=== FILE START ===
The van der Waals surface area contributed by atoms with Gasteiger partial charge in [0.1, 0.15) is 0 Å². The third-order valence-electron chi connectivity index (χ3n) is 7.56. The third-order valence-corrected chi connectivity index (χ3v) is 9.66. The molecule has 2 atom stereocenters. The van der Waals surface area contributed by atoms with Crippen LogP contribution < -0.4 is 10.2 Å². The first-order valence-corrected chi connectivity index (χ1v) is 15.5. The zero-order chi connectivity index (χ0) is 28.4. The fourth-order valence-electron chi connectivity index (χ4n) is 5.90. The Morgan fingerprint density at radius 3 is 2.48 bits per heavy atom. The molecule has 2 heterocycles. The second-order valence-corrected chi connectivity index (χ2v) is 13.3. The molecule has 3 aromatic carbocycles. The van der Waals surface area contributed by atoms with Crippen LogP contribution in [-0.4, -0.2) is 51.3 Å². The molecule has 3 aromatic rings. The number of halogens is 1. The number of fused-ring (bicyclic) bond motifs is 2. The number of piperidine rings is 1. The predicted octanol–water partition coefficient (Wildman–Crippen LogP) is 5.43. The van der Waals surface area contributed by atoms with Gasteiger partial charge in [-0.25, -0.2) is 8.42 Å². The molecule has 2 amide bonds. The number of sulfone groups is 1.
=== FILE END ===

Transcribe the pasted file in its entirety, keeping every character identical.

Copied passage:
The van der Waals surface area contributed by atoms with Gasteiger partial charge in [0.1, 0.15) is 0 Å². The third-order valence-electron chi connectivity index (χ3n) is 7.56. The third-order valence-corrected chi connectivity index (χ3v) is 9.66. The molecule has 2 atom stereocenters. The van der Waals surface area contributed by atoms with Crippen LogP contribution < -0.4 is 10.2 Å². The first-order valence-corrected chi connectivity index (χ1v) is 15.5. The zero-order chi connectivity index (χ0) is 28.4. The fourth-order valence-electron chi connectivity index (χ4n) is 5.90. The Morgan fingerprint density at radius 3 is 2.48 bits per heavy atom. The molecule has 2 heterocycles. The second-order valence-corrected chi connectivity index (χ2v) is 13.3. The molecule has 3 aromatic carbocycles. The van der Waals surface area contributed by atoms with Crippen LogP contribution in [-0.4, -0.2) is 51.3 Å². The molecule has 3 aromatic rings. The number of halogens is 1. The number of fused-ring (bicyclic) bond motifs is 2. The number of piperidine rings is 1. The predicted octanol–water partition coefficient (Wildman–Crippen LogP) is 5.43. The van der Waals surface area contributed by atoms with Gasteiger partial charge in [-0.25, -0.2) is 8.42 Å². The molecule has 2 amide bonds. The number of sulfone groups is 1.